Council approved the latest version of the redesign plan for the stadium. The latest concept is the result of dozens of meetings with area stakeholders, several revisions following each meeting, and final input from disability and senior citizen advocates.
“The city, with a grant from the Grand Haven Area Community Foundation, had Johnson-Hill Land Ethics Studio come in and do some design group functions,” City Manager Pat McGinnis said. “The idea is to create a more park-like setting that’s useable year-round.”
City Council last viewed the concept during its Jan. 5 meeting, and then sent the design back for more tweaks.
“Since the last time, we’ve made a number of adjustments,“ McGinnis said.
The stadium would replace the current stadium-style bleacher setup. The current conceptual plan features tiered seating built into the landscape, a new band shell and stage, a waterfront lawn area for additional seating, space for volleyball and seasonal ice skating, winter fire pits, restroom and dressing room facilities, and various sculptural and decorative elements.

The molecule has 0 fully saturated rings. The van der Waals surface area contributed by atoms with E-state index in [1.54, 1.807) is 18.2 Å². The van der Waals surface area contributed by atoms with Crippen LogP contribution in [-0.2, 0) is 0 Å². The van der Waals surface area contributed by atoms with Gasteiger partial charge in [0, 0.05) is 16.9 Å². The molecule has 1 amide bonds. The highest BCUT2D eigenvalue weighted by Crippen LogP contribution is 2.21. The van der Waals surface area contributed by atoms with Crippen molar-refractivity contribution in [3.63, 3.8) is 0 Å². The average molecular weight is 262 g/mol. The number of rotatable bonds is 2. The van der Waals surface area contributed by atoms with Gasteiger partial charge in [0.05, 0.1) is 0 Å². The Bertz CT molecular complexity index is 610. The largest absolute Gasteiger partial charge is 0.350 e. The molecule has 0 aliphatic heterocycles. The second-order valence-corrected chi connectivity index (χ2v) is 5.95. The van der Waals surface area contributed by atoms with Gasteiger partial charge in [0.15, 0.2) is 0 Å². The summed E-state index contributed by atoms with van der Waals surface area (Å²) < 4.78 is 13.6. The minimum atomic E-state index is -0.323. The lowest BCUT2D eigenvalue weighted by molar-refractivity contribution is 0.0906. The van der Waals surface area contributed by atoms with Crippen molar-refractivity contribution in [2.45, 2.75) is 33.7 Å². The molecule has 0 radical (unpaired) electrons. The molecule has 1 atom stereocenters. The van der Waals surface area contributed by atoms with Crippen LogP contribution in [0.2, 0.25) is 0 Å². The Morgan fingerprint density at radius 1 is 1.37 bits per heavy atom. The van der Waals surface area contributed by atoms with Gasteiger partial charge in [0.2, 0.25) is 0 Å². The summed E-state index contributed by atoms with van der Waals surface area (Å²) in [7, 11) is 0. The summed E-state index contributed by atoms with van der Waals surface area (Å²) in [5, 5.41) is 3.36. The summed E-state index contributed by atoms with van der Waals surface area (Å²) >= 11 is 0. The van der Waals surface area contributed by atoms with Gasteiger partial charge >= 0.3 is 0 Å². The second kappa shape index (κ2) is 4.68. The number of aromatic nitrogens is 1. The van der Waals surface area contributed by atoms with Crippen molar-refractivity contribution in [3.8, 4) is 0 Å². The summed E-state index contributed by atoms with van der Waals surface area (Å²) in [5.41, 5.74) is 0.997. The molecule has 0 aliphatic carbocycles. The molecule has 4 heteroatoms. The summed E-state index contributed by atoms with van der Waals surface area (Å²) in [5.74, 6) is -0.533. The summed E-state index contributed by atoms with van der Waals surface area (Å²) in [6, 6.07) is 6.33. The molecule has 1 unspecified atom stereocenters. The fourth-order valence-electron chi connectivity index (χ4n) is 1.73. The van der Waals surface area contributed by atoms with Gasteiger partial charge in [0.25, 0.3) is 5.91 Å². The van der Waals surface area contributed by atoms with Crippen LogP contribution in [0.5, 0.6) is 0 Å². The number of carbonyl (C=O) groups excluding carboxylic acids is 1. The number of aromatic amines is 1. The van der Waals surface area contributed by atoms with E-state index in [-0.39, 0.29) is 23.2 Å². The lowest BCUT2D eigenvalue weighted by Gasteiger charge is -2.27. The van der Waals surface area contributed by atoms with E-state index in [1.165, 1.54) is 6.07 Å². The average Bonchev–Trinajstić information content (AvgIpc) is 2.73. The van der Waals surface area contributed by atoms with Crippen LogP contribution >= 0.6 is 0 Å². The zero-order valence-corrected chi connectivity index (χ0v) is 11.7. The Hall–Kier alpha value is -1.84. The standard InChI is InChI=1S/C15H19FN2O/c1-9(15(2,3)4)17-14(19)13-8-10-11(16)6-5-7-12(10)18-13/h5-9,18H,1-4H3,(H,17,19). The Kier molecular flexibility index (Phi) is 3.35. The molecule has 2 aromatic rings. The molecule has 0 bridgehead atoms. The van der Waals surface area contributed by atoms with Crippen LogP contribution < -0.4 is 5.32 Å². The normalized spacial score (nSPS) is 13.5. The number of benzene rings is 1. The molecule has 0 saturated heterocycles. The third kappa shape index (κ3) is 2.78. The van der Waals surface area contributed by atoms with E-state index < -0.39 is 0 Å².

”I think it will be a lot more user friendly,” Mayor Geri McCaleb said. “It will be a destination point for people.”
The seating capacity would be comparable to the current stadium, with 2,000 seats, McCaleb said. She noted that there could be more capacity with temporary seats and bleachers.
McCaleb said the latest design is the result of nearly two years of work.
“We’ve been working on this for a long time,” she said. “We’ve addressed a lot of concerns about accessibility for seniors and handicap folks to make this as accessible as possible.”
Steve Loftis, chairman of the Waterfront Stadium redevelopment committee, was pleased to see the process at this point.
“I assure you we’re ready to move to the next phase, which is raising money,” he said.
City officials say there has been quite a bit of discussion about a capital campaign for a stadium renovation, and McGinnis noted that fundraising would be achieved using be a four-legged approach: large corporate sponsorship, traditional community fundraising efforts, grant writing, and seeking support from local governments.
“We hope to talk to all of our neighbors,” McGinnis said. “It really is a regional asset.”
McGinnis noted that getting City Council’s approval of the design concept on Monday was “a big step” in getting a project going. Still, the city manager noted that it will be a while longer until the plan becomes a reality.
“I expect it will be a couple of years of refining our plans and putting funding together,“ he said.